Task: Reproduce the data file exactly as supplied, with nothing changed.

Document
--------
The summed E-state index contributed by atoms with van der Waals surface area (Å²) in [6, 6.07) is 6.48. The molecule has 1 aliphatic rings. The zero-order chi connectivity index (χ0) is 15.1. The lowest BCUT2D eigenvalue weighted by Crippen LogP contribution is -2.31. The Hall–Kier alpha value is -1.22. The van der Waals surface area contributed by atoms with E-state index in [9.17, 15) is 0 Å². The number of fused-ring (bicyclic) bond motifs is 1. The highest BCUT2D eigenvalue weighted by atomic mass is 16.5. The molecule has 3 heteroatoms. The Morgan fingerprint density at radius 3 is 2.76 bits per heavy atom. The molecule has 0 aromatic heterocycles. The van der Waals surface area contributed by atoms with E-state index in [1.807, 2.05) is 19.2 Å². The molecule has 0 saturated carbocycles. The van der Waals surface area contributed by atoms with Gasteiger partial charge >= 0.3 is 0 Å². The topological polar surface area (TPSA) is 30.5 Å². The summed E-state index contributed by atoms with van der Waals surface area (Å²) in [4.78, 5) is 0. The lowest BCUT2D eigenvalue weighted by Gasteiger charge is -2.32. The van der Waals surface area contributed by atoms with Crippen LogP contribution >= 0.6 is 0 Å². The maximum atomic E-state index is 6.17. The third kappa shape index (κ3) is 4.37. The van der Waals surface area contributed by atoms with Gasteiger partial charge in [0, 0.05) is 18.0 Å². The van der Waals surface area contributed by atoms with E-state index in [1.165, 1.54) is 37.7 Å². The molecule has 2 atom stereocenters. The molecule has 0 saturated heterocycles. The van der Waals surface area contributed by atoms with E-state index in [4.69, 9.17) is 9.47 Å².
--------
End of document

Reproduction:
The summed E-state index contributed by atoms with van der Waals surface area (Å²) in [6, 6.07) is 6.48. The molecule has 1 aliphatic rings. The zero-order chi connectivity index (χ0) is 15.1. The lowest BCUT2D eigenvalue weighted by Crippen LogP contribution is -2.31. The Hall–Kier alpha value is -1.22. The van der Waals surface area contributed by atoms with E-state index in [9.17, 15) is 0 Å². The number of fused-ring (bicyclic) bond motifs is 1. The highest BCUT2D eigenvalue weighted by atomic mass is 16.5. The molecule has 3 heteroatoms. The Morgan fingerprint density at radius 3 is 2.76 bits per heavy atom. The molecule has 0 aromatic heterocycles. The van der Waals surface area contributed by atoms with E-state index in [1.807, 2.05) is 19.2 Å². The molecule has 0 saturated carbocycles. The van der Waals surface area contributed by atoms with Gasteiger partial charge >= 0.3 is 0 Å². The topological polar surface area (TPSA) is 30.5 Å². The summed E-state index contributed by atoms with van der Waals surface area (Å²) in [4.78, 5) is 0. The lowest BCUT2D eigenvalue weighted by Gasteiger charge is -2.32. The van der Waals surface area contributed by atoms with Crippen LogP contribution >= 0.6 is 0 Å². The maximum atomic E-state index is 6.17. The third kappa shape index (κ3) is 4.37. The van der Waals surface area contributed by atoms with Gasteiger partial charge in [0, 0.05) is 18.0 Å². The van der Waals surface area contributed by atoms with E-state index in [1.165, 1.54) is 37.7 Å². The molecule has 2 atom stereocenters. The molecule has 0 saturated heterocycles. The van der Waals surface area contributed by atoms with E-state index in [4.69, 9.17) is 9.47 Å².